Small business is spending hundreds of millions of euro on security provision yet the incidence, extent, scope and costs associated with crime are increasing. This alone reflects societal changes which are taking place. It is important crime, its prevention and the manner in which we deal with convicted criminals must change, otherwise society is in danger.
Perhaps Mr. Delaney would provide the committee with a copy of his speaking notes. I thank him for his useful contribution which provides us with the view of business on this matter. The hearings on community policing relate to the Garda Síochána Bill and in particular Chapter 4, and sections 31 and 32 as mentioned by Mr. Murphy, dealing with local policing committees and to develop a template for community policing that will be effective in Ireland. The emphasis up to now has been on the non-business community. However, the business community is also an important player in this regard.
Perhaps Mr. Berney will tell the committee if the business community has considered the detail of the proposals.
Yes, we have. Liaison is all very well in theory but the people on the ground must have the resources to deal with the problems they encounter. Liaison committees can be time consuming and ineffective. The Garda must have the resources to deal with issues brought to its attention by the liaison committees. Resources and the effectiveness of the policing system remain important issues. Liaison committees may communicate effectively but unless there are people on the ground to deal with the real issues they are just talk-shops.
I am aware Mr. Murphy volunteered the services of the CCI on the matter and we are grateful for that. All of the delegations are representative of one another and I am sure there is a cross-over and that members of the SFA and ISME may also be members of The Chambers of Commerce in Ireland.
This is like motherhood and apple pie in that everyone wants to embrace it and wants it to be successful. However, a central question arises. From where will Garda resources come in order to make community policing work? Much training is required and the Garda is already under-resourced. We have been promised 2,000 extra gardaí for many years. It now looks like they will be delivered at some time in the future.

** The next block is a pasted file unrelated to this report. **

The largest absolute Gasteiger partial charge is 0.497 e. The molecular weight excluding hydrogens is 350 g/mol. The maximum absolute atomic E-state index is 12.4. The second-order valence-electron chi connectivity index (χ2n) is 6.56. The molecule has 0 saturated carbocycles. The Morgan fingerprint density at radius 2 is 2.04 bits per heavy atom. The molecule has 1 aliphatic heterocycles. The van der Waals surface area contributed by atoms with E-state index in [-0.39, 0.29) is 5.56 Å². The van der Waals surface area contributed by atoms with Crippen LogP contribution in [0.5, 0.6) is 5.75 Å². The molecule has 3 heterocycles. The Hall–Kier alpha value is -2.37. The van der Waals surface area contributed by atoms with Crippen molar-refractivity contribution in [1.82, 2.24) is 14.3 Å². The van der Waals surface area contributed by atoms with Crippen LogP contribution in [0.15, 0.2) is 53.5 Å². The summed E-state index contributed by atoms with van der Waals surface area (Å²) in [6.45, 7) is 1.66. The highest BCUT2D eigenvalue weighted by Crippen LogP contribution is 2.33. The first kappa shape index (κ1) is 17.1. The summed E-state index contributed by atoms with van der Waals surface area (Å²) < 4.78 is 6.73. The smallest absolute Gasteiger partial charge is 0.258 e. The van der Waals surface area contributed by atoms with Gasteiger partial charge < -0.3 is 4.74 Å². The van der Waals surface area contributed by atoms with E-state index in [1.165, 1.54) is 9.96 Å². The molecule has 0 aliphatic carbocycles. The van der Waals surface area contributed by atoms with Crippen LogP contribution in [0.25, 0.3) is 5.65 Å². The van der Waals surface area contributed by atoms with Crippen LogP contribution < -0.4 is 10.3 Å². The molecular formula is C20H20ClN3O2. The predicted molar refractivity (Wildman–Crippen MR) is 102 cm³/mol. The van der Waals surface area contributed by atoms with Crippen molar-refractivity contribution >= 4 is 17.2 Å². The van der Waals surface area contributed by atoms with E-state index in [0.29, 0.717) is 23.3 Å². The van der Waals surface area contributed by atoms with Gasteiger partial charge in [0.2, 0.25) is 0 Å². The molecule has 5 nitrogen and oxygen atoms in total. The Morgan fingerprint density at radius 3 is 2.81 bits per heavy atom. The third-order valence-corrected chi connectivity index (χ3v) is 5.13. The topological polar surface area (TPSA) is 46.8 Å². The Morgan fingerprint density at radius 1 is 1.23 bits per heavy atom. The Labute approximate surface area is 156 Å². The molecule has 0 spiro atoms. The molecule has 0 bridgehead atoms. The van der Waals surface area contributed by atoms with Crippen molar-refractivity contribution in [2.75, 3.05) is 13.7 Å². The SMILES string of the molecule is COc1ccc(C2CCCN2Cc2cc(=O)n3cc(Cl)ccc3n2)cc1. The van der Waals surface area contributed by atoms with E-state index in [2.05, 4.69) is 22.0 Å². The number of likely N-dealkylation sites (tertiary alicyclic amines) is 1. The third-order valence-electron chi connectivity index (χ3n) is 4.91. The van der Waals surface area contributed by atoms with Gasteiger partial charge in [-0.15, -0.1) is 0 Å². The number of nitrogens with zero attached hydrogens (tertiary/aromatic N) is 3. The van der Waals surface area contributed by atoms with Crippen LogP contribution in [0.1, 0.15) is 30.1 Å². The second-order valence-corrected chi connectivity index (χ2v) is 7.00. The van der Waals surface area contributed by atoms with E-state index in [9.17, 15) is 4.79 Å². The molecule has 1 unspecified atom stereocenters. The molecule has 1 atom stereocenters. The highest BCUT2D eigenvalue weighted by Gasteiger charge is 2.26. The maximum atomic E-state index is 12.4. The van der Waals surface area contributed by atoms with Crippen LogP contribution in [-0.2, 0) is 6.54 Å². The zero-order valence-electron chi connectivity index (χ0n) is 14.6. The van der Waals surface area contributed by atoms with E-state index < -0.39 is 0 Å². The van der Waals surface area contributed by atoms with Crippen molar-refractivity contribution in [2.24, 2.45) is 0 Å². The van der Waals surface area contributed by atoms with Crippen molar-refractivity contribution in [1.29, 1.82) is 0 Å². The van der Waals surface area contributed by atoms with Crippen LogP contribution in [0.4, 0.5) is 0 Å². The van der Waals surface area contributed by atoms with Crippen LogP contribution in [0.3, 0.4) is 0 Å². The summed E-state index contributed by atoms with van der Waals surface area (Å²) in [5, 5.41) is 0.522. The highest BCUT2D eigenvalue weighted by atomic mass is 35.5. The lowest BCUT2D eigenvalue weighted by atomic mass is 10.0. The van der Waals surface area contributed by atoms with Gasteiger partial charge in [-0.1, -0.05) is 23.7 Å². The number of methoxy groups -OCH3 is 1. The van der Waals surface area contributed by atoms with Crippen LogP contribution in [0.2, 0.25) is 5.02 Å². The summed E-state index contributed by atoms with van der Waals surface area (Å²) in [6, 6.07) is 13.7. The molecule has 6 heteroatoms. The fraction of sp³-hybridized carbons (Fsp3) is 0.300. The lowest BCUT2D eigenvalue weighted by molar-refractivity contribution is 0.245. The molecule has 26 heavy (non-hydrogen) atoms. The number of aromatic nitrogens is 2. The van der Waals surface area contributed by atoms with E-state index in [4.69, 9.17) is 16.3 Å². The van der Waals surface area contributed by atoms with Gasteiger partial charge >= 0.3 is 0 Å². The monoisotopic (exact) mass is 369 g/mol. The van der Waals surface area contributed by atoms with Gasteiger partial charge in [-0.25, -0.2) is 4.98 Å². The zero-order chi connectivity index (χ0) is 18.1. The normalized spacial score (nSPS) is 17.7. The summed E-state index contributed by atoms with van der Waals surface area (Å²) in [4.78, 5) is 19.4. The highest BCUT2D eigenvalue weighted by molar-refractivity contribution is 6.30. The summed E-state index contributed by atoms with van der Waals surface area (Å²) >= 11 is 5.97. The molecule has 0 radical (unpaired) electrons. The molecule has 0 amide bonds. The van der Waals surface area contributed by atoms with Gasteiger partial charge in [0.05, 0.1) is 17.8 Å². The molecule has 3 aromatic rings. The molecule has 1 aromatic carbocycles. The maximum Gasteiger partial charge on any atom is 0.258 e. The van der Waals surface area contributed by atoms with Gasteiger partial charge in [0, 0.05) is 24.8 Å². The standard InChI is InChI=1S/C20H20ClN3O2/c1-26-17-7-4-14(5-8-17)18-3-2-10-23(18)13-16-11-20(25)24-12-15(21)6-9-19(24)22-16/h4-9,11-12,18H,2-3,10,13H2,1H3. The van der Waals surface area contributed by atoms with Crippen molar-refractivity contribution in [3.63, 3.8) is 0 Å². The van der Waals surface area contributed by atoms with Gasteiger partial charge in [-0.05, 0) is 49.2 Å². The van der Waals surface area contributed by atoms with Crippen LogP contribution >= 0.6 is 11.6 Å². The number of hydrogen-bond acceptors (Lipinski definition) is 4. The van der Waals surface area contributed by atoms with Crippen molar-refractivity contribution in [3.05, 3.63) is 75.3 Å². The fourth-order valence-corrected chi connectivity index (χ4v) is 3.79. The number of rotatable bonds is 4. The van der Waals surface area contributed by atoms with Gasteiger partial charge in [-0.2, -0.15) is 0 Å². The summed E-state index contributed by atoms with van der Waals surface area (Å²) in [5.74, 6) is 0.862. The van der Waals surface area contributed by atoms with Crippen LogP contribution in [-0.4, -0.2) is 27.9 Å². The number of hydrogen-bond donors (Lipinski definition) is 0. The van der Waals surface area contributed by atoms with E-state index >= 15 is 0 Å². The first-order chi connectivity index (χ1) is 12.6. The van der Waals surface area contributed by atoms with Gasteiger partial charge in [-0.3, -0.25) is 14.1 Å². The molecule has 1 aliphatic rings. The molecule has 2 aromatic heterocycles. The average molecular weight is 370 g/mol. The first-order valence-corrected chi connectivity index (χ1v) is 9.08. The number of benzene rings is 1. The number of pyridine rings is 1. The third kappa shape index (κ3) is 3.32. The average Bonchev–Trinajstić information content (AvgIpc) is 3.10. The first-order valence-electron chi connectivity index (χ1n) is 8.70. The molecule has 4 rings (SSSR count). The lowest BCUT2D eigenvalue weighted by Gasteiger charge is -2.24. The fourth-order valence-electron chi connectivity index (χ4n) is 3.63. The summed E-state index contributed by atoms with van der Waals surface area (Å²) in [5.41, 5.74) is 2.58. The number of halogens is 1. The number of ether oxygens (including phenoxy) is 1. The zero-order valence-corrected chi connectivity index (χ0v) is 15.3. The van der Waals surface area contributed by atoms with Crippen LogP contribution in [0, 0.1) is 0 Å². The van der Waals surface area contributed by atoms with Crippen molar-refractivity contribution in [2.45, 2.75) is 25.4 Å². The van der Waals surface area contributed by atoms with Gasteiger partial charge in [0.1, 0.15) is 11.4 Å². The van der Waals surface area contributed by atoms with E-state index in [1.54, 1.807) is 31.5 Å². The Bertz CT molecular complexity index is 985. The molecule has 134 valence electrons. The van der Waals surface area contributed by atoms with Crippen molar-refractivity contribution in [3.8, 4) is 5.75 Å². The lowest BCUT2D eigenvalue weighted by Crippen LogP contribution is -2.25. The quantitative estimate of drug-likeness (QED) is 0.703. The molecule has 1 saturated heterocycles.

The business community is under siege from criminality every day of the week. The reason many of us are here today is to again ask what is happening with the criminal justice system and why crime has reached such an astonishing level in Ireland? Also, why are conviction rates so low? A 4% conviction rate, taking the inverse, gives a criminal a 96% chance of getting away with a crime. That is too high.
It might be appropriate to have a forum in the future at which the delegations could put to the Garda Commissioner and other relevant interests the position in relation to criminality. These hearings are focused on a specific issue which impinge on some of the matters raised.
I wish to continue the theme started by the Chairman. Everything we have heard today illustrates resources invested in the Garda Síochána and the legal system have not worked as we would have wished and that we have not obtained results. That is evident from the statistics given. We would all like to see a situation where there would be extra gardaí on the beat and where barracks in most rural areas would be contactable and a high Garda visibility on the street. Our objective is to see how community policing works within the community and to consider if crime and community relations tackled at a very early stage can act as a preventative. If a special corps is not established which will be community-based and non-confrontational, be part and parcel of the community and aim to tackle the issues before they arise, then there will be no radical change in the system.